Department Storage Standards, charts are posted and full instructions are
available in the Kitchen Manual.
5.
If in preparation for your event you need to store food in the
refrigerator or freezer all open food should be labeled and dated. Food
for specific events should be labeled. Unlabeled and undated food will be
discarded based upon routine refrigerator inspections.
6.
At end of event remove all foods from the refrigerator and ensure
it is cleaned after each kitchen use (See Kitchen End of Use Check Sheet
enclosure).
C.
Freezer
1.
The freezer temperature is pre-set. Do not attempt to change it.
Should you notice the temperature is above 0°F for a prolonged period,
contact a kitchen committee member.
2.
If you wish to store food in the freezer when preparing for an
event, see a kitchen committee member.
3.
All food placed in the freezer should be labeled, if left more than
two weeks, it will be discarded.
D.
Coffee makers
1. Bunn drip machine in coffee area
1.
Upon arrival ensure the coffee machine is plugged in and
switch in back in the on position. It will take up to 20 minutes for
the coffee maker to come to a ready status
2.
The coffee maker is ready to brew a pot of coffee when
the green light at the control Panel
3.
Remove the filter basket from the top of the machine and
place a filter into the basket
4.
Place coffee grounds into the filter. Use either 1-table
spoon of coffee grounds per cup of coffee to be brewed, or 1-cup
of coffee grounds per 12-cup pot.
5.
Slide the filter holder back into the coffee machine.
6.
Brewed coffee will flow into the 12-cup pot below the
coffee filter. Do not remove the pot until the brewing process is
complete. There is no automatic shut off.
7.
To keep brewed coffee hot, use the switches on the top
front of the machine to turn on necessary hot plates.
8.
At the end of the event, make sure all hot pads are turned
off and all 12-cup pots are empty, clean, sanitized and returned to
the coffee machine for storage.
9.
Coffee mugs, sweeteners, dry coffee creamer, and mixing
sticks are on the counter and on shelves.
10.
Coffee cups and saucers are located in the storage area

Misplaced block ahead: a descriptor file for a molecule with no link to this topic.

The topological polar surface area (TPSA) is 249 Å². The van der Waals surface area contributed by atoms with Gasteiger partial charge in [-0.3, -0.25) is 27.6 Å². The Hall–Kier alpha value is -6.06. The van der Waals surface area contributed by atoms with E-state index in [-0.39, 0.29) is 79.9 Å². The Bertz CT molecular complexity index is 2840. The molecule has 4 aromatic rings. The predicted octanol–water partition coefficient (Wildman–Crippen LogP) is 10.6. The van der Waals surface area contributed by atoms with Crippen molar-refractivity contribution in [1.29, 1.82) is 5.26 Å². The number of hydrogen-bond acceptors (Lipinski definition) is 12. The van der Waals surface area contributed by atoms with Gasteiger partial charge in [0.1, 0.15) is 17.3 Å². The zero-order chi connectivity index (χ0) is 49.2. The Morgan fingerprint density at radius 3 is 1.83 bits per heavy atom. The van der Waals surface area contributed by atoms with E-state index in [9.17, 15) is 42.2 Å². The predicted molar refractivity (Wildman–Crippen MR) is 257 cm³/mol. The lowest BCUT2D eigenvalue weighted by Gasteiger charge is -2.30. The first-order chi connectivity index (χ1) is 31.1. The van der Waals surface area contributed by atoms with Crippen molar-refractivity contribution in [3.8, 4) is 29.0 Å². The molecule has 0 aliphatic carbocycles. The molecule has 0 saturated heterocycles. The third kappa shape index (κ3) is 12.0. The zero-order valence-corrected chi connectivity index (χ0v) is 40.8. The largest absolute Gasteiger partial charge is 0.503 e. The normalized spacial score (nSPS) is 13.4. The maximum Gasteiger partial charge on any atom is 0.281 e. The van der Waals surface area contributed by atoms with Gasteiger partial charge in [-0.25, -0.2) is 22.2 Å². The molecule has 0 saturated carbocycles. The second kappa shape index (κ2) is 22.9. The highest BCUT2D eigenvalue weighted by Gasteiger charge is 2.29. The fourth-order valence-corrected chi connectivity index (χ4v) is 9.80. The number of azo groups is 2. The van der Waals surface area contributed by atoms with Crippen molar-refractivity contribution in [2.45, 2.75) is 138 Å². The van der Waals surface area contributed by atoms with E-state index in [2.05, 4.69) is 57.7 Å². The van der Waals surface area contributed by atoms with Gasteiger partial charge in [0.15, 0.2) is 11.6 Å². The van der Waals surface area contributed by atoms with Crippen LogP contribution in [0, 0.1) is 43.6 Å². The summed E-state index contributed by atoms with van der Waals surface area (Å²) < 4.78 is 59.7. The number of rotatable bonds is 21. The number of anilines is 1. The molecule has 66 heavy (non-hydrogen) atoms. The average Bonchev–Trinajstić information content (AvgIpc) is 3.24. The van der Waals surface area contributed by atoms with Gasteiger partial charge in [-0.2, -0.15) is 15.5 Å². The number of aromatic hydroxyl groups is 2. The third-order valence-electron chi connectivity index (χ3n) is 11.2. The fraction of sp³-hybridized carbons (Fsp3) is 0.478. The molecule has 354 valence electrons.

below the coffee maker in stacked racks.
G.
55-cup percolators
1.
Two 55-cup percolators are located in the kitchen storage
area. One pot is labeled “Coffee,” the other is labeled “Hot Water.
2.
Procedure
a.
Measure water. Remove cover, percolating tube,
and basket assembly. Fill coffee maker with fresh, cold
water to the desired fill line marked on the inside of the
coffee maker’s body. Do not fill coffee maker past the top
fill line.
b.
Measure coffee. Measure appropriate amount of
coffee (see chart below) into coffee basket then set coffee
basket onto the percolating tube. Position the bottom of
the percolating tube into the heating well, but do not
force it into place. Place the lid onto the coffee maker and
turn to lock. Arrows on the lid indicate correct direction in
order to lock.
c.
Brew coffee. Plug in the coffee maker’s cord. The
small, red light in the front of the coffee maker will come
on when the coffee is ready (time to brew depends on
how much coffee is being made). A full pot will take
between 35 – 45 minutes.
d.
Serve coffee. Once the ready light is on, remove
the coffee basket and percolator by reversing the
assembly procedure above. Replace the coffee maker
cover; ensuring it is secured as described above. Push or
pull the faucet and hold to fill the cup or mug. The faucet
automatically shuts off when released.
e.
Clean and sanitize the coffee maker after each use.
Do not immerse base in water. Rinse inside of the coffee
maker with soapy water, rinse, and dry. Clean faucet by
pouring several cups of hot water into the coffee maker
and run the water through the faucet. Wipe exterior with
a damp cloth and dry. Place the dry, re-assembled coffee
maker into its box and re-stow in the kitchen storage
closet.
i.
Digital Thermometers
A.
Both types of digital thermometers
1.
Are located in a plastic container kept on the shelves to
the right of the refrigerator.
2.
B.
Sensing points are located on the tips of their probes.
Direct-reading digital thermometer
1.
There are two direct-reading, stainless steel probed